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Iolite The name iolite comes from the Greek ios, which means violet. The Vikings probably mined iolite from deposits in Norway and Greenland. Viking sailors allegedly used iolite as a polarizing filter to find the sun on cloudy days for a safe offshore navigation.

Iolite is usually a purplish blue when cut properly, with a softness to the color that can be quite attractive. The best color is a lovely violet blue that is unlike other gemstones. Pleochroism is very pronounced in iolite and is seen as three different color shades in the same stone. Depending on the viewing angle, iolite will display violet blue, yellow gray or a light blue.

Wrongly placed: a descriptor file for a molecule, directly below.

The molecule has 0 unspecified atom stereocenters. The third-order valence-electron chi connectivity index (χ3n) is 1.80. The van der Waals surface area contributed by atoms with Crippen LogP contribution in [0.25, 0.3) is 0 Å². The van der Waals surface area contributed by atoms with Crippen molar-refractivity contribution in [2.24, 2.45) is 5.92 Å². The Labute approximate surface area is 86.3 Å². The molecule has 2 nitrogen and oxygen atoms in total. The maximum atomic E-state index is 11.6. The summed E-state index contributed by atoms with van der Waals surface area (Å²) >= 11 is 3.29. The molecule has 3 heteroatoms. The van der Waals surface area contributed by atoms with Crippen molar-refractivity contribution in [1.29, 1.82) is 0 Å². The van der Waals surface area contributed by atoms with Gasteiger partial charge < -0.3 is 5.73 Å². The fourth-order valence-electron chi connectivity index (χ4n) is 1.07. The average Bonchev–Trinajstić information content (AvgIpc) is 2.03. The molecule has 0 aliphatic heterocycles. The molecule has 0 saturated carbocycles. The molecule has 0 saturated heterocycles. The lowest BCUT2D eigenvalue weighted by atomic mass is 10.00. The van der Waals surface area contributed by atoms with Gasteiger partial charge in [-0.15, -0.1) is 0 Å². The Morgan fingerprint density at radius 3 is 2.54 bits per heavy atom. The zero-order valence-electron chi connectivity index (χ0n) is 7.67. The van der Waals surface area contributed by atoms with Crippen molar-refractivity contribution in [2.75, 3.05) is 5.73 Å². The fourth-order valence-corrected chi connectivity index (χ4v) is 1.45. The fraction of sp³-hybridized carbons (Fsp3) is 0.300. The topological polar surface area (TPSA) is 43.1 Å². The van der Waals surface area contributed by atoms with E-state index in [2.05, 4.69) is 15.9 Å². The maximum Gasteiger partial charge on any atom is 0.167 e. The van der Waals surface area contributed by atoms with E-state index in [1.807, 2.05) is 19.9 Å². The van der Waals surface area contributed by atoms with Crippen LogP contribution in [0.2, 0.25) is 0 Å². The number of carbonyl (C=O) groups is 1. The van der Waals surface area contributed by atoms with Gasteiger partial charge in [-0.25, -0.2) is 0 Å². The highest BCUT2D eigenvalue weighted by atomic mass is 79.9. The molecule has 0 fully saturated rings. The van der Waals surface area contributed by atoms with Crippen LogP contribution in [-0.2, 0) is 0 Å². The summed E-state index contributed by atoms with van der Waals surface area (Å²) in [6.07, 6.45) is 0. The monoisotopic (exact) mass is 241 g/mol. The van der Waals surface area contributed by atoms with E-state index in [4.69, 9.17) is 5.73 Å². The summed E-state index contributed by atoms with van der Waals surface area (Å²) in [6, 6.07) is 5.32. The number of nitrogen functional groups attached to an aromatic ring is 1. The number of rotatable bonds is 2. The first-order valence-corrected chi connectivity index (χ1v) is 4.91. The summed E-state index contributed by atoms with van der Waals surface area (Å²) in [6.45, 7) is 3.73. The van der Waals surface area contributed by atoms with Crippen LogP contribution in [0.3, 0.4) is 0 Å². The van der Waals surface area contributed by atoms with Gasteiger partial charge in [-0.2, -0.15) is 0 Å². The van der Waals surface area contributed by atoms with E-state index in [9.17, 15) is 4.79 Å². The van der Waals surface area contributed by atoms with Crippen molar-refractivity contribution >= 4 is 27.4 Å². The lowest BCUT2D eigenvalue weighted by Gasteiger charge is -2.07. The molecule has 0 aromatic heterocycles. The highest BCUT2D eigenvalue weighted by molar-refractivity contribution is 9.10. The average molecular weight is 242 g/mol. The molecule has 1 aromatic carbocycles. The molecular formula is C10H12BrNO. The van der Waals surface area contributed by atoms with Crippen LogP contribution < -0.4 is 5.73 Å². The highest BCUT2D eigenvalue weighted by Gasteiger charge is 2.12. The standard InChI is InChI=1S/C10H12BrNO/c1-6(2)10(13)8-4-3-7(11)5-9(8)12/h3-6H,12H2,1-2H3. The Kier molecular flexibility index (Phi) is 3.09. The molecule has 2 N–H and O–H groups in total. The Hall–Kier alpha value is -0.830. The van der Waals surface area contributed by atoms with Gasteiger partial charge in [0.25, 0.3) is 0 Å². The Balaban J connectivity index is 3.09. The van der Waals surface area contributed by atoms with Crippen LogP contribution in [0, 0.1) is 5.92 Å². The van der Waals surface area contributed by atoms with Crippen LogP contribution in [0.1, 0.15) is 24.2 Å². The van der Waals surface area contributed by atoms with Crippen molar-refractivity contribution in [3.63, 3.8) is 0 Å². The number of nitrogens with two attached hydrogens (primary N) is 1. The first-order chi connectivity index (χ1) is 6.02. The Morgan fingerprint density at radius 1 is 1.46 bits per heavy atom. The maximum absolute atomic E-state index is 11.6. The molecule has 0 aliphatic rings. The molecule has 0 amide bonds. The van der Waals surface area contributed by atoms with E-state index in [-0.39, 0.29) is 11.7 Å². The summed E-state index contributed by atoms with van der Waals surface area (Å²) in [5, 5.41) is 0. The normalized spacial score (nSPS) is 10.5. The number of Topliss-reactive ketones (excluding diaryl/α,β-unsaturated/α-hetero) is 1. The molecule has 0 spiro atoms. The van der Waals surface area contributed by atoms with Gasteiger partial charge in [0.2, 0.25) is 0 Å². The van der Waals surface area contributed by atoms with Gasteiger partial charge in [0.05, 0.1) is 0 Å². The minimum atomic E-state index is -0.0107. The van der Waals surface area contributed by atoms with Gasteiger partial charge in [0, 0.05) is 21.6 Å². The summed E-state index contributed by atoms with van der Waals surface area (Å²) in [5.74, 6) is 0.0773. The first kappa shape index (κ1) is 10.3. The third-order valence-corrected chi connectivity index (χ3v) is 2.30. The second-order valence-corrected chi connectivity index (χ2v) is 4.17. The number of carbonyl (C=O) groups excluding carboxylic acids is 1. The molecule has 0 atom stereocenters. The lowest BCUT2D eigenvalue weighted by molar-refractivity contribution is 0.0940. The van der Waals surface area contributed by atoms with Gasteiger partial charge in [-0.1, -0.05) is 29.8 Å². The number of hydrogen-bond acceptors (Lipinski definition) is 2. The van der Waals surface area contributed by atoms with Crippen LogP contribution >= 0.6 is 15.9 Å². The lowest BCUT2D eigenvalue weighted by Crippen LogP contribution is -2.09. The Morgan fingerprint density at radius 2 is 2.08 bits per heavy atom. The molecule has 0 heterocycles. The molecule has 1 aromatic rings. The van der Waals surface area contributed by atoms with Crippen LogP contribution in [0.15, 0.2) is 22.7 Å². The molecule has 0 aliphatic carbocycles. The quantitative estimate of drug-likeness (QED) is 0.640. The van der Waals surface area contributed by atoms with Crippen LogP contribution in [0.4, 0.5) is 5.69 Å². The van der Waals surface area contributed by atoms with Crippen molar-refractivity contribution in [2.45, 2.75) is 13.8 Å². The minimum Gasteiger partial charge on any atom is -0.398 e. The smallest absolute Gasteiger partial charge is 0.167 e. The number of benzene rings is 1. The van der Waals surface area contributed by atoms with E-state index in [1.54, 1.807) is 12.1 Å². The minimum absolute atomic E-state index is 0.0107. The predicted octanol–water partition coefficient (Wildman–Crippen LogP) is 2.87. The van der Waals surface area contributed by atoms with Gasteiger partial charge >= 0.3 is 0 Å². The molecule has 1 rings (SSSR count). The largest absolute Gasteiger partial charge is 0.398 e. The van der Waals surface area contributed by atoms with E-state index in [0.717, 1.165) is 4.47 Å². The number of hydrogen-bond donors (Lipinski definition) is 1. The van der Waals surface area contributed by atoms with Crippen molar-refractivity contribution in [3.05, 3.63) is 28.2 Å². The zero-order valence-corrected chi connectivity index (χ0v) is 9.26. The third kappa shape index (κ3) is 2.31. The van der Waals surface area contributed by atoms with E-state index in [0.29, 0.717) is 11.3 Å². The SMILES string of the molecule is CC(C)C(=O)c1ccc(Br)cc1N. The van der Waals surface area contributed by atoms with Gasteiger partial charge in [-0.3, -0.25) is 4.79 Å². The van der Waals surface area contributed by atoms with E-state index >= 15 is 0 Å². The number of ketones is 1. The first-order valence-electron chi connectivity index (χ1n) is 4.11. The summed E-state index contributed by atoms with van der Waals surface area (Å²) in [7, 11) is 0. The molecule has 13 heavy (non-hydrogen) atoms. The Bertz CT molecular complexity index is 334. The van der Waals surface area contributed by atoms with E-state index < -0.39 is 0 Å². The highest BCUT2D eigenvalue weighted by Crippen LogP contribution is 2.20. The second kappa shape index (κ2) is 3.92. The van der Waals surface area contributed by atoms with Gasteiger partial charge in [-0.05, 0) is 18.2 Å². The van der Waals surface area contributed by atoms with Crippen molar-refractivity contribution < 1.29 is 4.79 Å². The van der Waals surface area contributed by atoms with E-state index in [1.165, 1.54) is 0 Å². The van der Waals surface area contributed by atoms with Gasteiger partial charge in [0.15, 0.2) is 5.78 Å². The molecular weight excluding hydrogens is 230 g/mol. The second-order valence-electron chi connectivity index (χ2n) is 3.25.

When Leif Eriksson and the other legendary Viking explorers ventured far out into the Atlantic Ocean, away from any coastline that could help them determine position, they had a secret gem weapon: iolite. The Viking sailors allegedly used thin pieces of iolite as the world's first polarizing filter. Looking through an iolite lens, they could determine the exact position of the sun on cloudy days, and navigate safely to their new worlds and back. 
Since those Vikings most probably found the American coastline long before Columbus, iolite achieved a practical importance that easily compensates for the fact, that it produces a blank page in the books of myth, wisdom, the zodiac scheme or the relation between planets and mankind.
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